I obtained this ROC

My question of you please is; How I could know significant predictors from which model is more correct? Also, is it ususl that I am obtaining only 3 significant predictors from 23 differentially genes?

To be honest, without your tutorials I would need months to head around to get idea

Thank you man

Without rigorous testing (on other datasets and on real-life samples), it is difficult to know which model is best. However, in your results, you can present multiple different models and state the AUC from ROC analysis for each.

You should also be applying cross validation to these models (

`cv.glm()`

) and then checking the`Delta`

(`Δ`

) values. For a 'good' model, change in`Δ`

should be small; however, if the model is 'bad', then change in`Δ`

will be large.`K`

here is the number of 'nfolds'. You may want to read more about cross validation in order to understand this. Generally, the minimum value for`K`

should be 3. When`K = number of samples in dataset`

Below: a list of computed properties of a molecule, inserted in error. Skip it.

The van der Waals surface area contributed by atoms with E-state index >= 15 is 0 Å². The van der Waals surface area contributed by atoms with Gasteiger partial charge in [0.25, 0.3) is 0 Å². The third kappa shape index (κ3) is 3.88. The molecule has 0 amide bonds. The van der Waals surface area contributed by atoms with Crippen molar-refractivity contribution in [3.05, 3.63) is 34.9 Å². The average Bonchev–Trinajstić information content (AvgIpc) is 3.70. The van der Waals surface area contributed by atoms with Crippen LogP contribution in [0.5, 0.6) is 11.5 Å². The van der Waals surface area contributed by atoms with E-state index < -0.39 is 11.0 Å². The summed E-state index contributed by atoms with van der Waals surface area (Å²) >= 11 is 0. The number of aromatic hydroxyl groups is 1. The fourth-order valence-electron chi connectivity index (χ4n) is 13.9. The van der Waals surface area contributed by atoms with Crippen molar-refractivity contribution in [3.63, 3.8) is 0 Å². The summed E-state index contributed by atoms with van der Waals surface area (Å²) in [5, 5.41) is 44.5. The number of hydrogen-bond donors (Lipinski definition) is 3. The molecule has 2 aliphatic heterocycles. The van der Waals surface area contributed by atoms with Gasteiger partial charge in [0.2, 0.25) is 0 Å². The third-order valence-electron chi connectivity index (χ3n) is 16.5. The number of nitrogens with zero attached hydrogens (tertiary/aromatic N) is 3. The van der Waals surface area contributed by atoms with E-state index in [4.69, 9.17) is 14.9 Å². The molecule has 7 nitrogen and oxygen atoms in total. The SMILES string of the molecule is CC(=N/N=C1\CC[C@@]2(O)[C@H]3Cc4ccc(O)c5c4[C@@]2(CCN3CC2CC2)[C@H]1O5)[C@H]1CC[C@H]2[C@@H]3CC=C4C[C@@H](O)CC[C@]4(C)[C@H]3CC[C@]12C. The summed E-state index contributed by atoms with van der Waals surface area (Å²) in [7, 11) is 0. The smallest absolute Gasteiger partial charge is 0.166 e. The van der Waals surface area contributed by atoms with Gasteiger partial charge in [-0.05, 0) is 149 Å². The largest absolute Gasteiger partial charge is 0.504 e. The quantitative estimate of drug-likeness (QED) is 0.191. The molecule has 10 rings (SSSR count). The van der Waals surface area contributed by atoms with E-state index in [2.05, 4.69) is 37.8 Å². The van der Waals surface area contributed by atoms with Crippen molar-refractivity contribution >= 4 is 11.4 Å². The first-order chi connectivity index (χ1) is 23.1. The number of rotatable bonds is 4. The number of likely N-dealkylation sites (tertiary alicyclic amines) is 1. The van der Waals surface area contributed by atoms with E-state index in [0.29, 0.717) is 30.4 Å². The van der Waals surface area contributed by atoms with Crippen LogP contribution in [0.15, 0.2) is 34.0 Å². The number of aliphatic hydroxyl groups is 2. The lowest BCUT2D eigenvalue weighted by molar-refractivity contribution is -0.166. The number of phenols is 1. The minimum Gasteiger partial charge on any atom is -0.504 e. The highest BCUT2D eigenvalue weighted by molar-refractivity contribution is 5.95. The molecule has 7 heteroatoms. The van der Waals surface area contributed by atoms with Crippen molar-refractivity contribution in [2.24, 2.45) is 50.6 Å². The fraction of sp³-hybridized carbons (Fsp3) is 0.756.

, it is called 'leave-one-out' cross validation.## --------------------------------

Edit: if you used

`cv.glmnet()`

, then your lasso model is already cross-validated (this may be why there are only 3 predictors). For your`glm()`

model from stewpwise regression, however, you need to cross-validate this with`cv.glm()`

, as I explain above.More here: A: Multinomial elastic net implementation on microarray dataset , error at lognet a

I could not thank you enough. When I am building my data table as you suggest and I put TRG as dependent variable with two levels

`TRG12 and TRG45`

I am getting a result totally different with when I am putting`1 and 0`

as levels of my TRG. I guessed for logistic regression numeric or integer values like`1 , 0 or YES and NO`

would return the same thing. Please correct me if possibleWhen you convert to

`1`

and`0`

, it could be that these are coded numerically - they must be encoded as factors. Also, the reference level has to be the same in each case.Sorry Kevin, as I mentioned individual glm gave me 5 genes as significant, I put them in a final model like

But summary is frustrating, says that only one gene is significant while all 5 genes have been selected individually as significant :(

A gene does not require a statistically significant p-value in order for it to provide useful information in a regression model. From the information above, I would say that

ISG15shows a 'trend toward statistical significance'. Did the forward, backward, and 'both' stepwise regression procedures produce the same output?No Kevin, I only put each of 23 genes individually in

And select ones returning p-value < 0.05 that gave me 5 genes that I put them in a final model

where the summary says only CDK6 is statistically significant